ABOUT THE ATR
The Anglican Theological Review is a quarterly journal of theological reflection within the Episcopal Church USA and the Anglican Church of Canada. In the spirit of sound learning that has been a hallmark of Anglicanism worldwide, its aim is to foster scholarly excellence and thoughtful conversation in and for the church. The journal is committed to creative intellectual engagement with Christian tradition and interdisciplinary inquiry that includes literature and the arts, philosophy, and science.
DESCRIPTION OF THE SUMMER 2015 ISSUE
The Summer 2015 issue of the ATR opens with Ross Kane's postcolonial examination of the ongoing controversies about human sexuality and ecclesial communion, focusing on the underlying presuppositions and modes of discussion used in the debate. Ronald Damholt then discusses ways in which Western translations terms such as "good," "right," or "virtuous" tend to focus on the individual's relationship with God as an "internal" matter, and neglect the understanding of justice as involving "external" behaviors in community. In his essay on Christianity and world religions in writings of Barth and Tillich, David R. Mason finds fundamental concepts that may help Christians maintain a claim for the indispensability of Jesus Christ while also recognizing the saving grace of God in other faiths.
Kortright Davis, William Danaher, and F. Gerald Downing offer shorter pieces on an assortment of topics, from Black prophetic moments to moral dispositions in J. M. Coetzee's novel Elizabeth Costello, to a fresh perspective on the friendship of God. Jay Sidebotham provides our Practicing Theology essay in this issue, revisiting the work of the RevealWorks project identifying best practices across denominations for stimulating congregational life and mission. S. T. Campagna-Pinto's review article engages books on Barack Obama's attempt to reach both religious and secular citizens through the theme of hope. As always, this issue of the ATR also includes poetry and book reviews.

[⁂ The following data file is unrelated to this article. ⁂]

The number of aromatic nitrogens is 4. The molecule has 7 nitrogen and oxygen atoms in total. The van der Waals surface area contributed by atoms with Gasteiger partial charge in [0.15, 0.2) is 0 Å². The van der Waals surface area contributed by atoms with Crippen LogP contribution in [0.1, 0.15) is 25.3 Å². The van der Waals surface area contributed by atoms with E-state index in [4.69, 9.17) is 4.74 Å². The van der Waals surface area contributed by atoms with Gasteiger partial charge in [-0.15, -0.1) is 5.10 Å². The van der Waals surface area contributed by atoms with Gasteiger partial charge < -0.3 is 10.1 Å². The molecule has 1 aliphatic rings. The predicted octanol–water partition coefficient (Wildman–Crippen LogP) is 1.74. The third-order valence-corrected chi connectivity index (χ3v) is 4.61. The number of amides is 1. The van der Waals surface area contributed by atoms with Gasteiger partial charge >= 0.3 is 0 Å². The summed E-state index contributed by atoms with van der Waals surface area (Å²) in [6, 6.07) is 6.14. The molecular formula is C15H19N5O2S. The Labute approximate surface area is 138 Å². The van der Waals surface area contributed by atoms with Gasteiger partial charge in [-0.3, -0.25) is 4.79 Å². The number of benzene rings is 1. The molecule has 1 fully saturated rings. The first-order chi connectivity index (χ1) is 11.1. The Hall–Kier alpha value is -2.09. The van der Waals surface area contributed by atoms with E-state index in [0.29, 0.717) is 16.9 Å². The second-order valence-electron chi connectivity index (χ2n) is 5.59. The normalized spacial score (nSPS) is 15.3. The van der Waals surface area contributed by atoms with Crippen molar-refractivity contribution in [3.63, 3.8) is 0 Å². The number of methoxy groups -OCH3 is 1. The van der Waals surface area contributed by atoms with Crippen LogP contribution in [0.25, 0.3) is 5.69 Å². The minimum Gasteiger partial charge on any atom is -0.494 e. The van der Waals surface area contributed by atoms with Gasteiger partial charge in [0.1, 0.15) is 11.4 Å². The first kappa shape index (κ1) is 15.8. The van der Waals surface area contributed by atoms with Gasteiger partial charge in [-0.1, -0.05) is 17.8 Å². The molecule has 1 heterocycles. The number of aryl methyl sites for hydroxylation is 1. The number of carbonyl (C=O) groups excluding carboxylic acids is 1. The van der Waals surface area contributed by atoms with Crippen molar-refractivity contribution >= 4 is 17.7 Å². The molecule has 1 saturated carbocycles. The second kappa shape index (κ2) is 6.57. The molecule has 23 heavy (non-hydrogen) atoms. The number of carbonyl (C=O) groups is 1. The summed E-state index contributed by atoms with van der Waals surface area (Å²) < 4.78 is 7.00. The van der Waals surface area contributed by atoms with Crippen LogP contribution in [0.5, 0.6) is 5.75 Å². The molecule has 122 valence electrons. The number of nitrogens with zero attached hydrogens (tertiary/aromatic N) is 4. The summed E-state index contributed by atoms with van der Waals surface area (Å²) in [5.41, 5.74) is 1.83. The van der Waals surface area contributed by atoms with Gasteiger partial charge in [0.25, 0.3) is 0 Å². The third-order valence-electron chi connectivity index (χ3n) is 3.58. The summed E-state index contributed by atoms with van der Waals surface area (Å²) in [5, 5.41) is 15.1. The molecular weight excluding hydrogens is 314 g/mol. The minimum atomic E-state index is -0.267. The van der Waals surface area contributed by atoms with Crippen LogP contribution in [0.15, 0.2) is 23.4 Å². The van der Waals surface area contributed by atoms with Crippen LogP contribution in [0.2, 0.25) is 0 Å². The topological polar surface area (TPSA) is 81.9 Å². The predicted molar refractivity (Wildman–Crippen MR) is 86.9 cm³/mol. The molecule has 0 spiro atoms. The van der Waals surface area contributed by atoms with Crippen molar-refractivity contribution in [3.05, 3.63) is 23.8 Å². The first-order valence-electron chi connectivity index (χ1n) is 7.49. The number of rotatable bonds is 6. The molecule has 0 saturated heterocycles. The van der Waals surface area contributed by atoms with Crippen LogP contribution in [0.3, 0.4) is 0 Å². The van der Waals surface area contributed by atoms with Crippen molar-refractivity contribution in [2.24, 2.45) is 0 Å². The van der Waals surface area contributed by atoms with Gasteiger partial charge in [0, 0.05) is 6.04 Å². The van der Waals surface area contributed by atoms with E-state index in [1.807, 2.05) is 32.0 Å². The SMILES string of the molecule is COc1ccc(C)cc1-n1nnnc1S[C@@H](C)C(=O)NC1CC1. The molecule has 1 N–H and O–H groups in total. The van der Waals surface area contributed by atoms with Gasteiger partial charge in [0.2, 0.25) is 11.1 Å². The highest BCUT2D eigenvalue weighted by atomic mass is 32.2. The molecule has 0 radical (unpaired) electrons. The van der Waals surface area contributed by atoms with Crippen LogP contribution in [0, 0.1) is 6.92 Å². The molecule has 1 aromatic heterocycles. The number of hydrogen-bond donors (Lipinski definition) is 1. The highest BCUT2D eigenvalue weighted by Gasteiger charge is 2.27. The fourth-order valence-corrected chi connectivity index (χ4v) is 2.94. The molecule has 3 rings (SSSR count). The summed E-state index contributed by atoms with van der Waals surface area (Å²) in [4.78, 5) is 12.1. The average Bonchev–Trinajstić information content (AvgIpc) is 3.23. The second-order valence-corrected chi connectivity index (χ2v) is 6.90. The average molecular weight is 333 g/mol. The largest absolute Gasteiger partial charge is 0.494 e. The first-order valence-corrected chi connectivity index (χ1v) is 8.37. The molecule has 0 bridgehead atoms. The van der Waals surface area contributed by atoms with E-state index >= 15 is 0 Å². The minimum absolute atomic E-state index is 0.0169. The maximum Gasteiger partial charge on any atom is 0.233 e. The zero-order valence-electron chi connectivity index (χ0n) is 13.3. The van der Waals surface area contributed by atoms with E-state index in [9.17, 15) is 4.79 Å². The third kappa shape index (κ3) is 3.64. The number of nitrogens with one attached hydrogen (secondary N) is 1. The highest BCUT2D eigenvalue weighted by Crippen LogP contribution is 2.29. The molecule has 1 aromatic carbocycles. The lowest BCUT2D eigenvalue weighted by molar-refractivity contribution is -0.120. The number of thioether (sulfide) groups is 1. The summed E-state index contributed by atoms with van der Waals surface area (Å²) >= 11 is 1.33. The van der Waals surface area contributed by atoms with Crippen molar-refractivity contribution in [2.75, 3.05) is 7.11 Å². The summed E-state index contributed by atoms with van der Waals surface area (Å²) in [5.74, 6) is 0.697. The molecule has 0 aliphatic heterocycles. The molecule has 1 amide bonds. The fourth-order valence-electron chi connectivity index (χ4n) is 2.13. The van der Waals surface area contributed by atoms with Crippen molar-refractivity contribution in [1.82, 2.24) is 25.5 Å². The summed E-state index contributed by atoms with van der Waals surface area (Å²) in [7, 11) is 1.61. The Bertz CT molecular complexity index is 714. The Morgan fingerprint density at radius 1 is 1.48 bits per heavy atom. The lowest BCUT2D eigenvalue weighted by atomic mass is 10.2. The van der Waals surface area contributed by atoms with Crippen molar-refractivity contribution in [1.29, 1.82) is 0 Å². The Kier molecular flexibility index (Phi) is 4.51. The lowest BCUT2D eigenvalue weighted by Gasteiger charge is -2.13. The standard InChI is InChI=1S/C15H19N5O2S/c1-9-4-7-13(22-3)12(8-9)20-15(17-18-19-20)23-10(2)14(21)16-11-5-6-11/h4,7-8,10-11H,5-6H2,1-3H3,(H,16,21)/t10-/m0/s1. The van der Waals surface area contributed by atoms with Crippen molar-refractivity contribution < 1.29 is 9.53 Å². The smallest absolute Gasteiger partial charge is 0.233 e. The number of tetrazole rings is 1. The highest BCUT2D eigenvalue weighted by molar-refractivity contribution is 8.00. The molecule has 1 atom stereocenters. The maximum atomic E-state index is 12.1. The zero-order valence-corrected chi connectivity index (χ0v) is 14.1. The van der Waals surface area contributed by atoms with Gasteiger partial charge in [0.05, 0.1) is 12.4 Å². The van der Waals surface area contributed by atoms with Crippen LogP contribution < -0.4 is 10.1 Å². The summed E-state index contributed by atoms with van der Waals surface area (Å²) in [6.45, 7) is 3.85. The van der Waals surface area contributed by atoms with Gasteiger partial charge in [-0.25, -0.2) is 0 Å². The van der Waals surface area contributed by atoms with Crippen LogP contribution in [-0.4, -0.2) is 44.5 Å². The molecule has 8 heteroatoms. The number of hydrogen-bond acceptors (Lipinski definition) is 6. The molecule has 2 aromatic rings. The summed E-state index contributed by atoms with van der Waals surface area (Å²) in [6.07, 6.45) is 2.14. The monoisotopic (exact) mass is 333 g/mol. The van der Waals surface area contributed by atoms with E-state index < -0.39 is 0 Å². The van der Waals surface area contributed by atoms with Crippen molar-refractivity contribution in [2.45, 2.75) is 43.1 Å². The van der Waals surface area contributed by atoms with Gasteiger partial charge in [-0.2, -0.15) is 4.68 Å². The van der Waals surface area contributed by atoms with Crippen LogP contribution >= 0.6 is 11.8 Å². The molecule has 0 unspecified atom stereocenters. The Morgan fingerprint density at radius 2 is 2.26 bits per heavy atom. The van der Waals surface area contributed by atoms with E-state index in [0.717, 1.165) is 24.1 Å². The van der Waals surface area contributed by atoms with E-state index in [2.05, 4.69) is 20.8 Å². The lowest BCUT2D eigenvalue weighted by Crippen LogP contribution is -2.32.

|Publisher:||The Anglican Theological Review, Inc.|
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About the Author
Essays by Ross Kane, Ronald Damholt, David R. Mason, Kortright Davis, William Danaher, F. Gerald Downing, Jay Sidebotham, S. T. Campagna-Pinto
Poetry by Kathleen Henderson Staudt, Tim Vivian, Patrick Duddy, David Middleton, Hannah Marshall, Christopher Scalia, Jack Hernandez, Jim McPherson, Joseph Bathanti, and L. N. Allen.
S. T. Campagna-Pinto is Associate Professor for Philosophy and Religious Studies at California State University in Bakersfield, California.
Ronald Damholt graduated from Chicago Theological Seminary in 2010 with a Master of Arts in Religious Studies and a focus on the writings of St. Paul. He currently serves on the middle school teaching staff at Good Shepherd Episcopal School in Dallas, Texas, and is a member of the Episcopal Church of the Transfiguration.
William Danaher is Rector of Christ Church Cranbrook (Bloomfield Hills, Michigan), Research Fellow at Huron University College (London, Ontario), and Visiting Scholar in the Department of Near Eastern Studies at the University of Michigan (Ann Arbor, Michigan). In 2014, he was a Luce Fellow in Theology (Henry Luce Foundation, New York). His writings explore the intersection of theology and ethics.
D. H. Kortright Davis is professor of theology at Howard University School of Divinity. He is the Rector (Emeritus) of Holy Comforter Episcopal Church in the District of Columbia. In addition to serving as a consultant to several other ecclesiastical bodies, Anglican dioceses, and academic institutions, he is a member of ARCIC II, and the Faith and Order Commission of the World Council of Churches.
Francis Gerald Downing is retired from Anglican parochial ministry and from ministerial training. He is the author of a number of articles and books, most recently, Order and (Dis)order in the First Christian Century: A General Survey of Attitudes (Brill, 2013). He is an honorary research fellow at the University of Manchester, United Kingdom.
Ross Kane is a priest at St. Paul’s Episcopal Church in Alexandria, Virginia and a doctoral candidate in Christian ethics at the University of Virginia. His research interests include African Christianity, pneumatology, and conversations between sociocultural anthropology and theology.
David R. Mason taught theology for forty years at John Carroll University in Cleveland, Ohio, where he was also priest associate at St. Paul’s, Cleveland Heights.